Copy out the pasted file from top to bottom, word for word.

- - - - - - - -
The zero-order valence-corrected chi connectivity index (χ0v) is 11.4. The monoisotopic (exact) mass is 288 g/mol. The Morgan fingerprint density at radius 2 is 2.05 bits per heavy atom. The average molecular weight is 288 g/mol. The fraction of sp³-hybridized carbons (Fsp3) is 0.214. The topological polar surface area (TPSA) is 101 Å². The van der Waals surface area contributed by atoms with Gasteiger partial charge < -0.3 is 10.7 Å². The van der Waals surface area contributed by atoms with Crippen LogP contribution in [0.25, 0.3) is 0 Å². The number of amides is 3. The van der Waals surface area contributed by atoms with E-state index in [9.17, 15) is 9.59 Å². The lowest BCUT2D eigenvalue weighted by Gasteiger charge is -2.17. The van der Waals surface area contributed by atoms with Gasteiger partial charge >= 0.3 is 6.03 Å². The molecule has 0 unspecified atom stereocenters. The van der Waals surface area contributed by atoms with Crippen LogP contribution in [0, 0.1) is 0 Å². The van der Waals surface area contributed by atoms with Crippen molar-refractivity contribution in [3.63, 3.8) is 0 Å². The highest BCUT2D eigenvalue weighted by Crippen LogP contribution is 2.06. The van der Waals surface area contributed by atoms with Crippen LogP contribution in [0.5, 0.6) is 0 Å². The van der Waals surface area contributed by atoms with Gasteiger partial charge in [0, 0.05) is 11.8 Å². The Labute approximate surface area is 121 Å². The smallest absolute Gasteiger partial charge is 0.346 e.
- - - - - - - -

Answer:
The zero-order valence-corrected chi connectivity index (χ0v) is 11.4. The monoisotopic (exact) mass is 288 g/mol. The Morgan fingerprint density at radius 2 is 2.05 bits per heavy atom. The average molecular weight is 288 g/mol. The fraction of sp³-hybridized carbons (Fsp3) is 0.214. The topological polar surface area (TPSA) is 101 Å². The van der Waals surface area contributed by atoms with Gasteiger partial charge < -0.3 is 10.7 Å². The van der Waals surface area contributed by atoms with Crippen LogP contribution in [0.25, 0.3) is 0 Å². The number of amides is 3. The van der Waals surface area contributed by atoms with E-state index in [9.17, 15) is 9.59 Å². The lowest BCUT2D eigenvalue weighted by Gasteiger charge is -2.17. The van der Waals surface area contributed by atoms with Gasteiger partial charge >= 0.3 is 6.03 Å². The molecule has 0 unspecified atom stereocenters. The van der Waals surface area contributed by atoms with Crippen LogP contribution in [0, 0.1) is 0 Å². The van der Waals surface area contributed by atoms with Crippen molar-refractivity contribution in [3.63, 3.8) is 0 Å². The highest BCUT2D eigenvalue weighted by Crippen LogP contribution is 2.06. The van der Waals surface area contributed by atoms with Crippen LogP contribution in [0.5, 0.6) is 0 Å². The van der Waals surface area contributed by atoms with Gasteiger partial charge in [0, 0.05) is 11.8 Å². The Labute approximate surface area is 121 Å². The smallest absolute Gasteiger partial charge is 0.346 e.